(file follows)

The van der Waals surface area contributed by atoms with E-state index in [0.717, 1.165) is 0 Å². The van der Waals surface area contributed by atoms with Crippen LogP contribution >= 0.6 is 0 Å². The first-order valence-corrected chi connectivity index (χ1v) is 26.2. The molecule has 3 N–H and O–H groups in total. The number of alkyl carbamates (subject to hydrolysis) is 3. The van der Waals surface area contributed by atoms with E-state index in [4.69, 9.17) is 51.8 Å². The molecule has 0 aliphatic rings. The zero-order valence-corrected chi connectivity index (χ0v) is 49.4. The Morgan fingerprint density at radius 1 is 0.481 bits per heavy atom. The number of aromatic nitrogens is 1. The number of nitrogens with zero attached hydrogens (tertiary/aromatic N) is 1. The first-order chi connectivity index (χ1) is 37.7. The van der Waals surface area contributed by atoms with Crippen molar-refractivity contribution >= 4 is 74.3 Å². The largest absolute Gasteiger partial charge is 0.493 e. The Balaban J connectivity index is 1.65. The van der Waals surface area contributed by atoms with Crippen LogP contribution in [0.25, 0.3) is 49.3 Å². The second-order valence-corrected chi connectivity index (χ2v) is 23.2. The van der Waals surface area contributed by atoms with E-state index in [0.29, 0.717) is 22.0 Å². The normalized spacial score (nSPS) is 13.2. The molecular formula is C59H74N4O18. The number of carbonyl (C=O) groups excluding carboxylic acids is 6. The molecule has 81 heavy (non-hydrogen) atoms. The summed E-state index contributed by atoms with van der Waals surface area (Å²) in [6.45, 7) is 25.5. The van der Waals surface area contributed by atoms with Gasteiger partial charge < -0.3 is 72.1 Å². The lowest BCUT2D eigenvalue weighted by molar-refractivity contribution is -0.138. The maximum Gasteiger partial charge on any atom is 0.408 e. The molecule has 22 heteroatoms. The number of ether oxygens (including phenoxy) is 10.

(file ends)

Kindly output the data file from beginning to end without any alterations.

The van der Waals surface area contributed by atoms with E-state index in [0.717, 1.165) is 0 Å². The van der Waals surface area contributed by atoms with Crippen LogP contribution >= 0.6 is 0 Å². The first-order valence-corrected chi connectivity index (χ1v) is 26.2. The molecule has 3 N–H and O–H groups in total. The number of alkyl carbamates (subject to hydrolysis) is 3. The van der Waals surface area contributed by atoms with E-state index in [4.69, 9.17) is 51.8 Å². The molecule has 0 aliphatic rings. The zero-order valence-corrected chi connectivity index (χ0v) is 49.4. The Morgan fingerprint density at radius 1 is 0.481 bits per heavy atom. The number of aromatic nitrogens is 1. The number of nitrogens with zero attached hydrogens (tertiary/aromatic N) is 1. The first-order chi connectivity index (χ1) is 37.7. The van der Waals surface area contributed by atoms with Crippen molar-refractivity contribution >= 4 is 74.3 Å². The largest absolute Gasteiger partial charge is 0.493 e. The Balaban J connectivity index is 1.65. The van der Waals surface area contributed by atoms with Crippen LogP contribution in [0.25, 0.3) is 49.3 Å². The second-order valence-corrected chi connectivity index (χ2v) is 23.2. The van der Waals surface area contributed by atoms with E-state index in [0.29, 0.717) is 22.0 Å². The normalized spacial score (nSPS) is 13.2. The molecular formula is C59H74N4O18. The number of carbonyl (C=O) groups excluding carboxylic acids is 6. The molecule has 81 heavy (non-hydrogen) atoms. The summed E-state index contributed by atoms with van der Waals surface area (Å²) in [6.45, 7) is 25.5. The van der Waals surface area contributed by atoms with Gasteiger partial charge < -0.3 is 72.1 Å². The lowest BCUT2D eigenvalue weighted by molar-refractivity contribution is -0.138. The maximum Gasteiger partial charge on any atom is 0.408 e. The molecule has 22 heteroatoms. The number of ether oxygens (including phenoxy) is 10.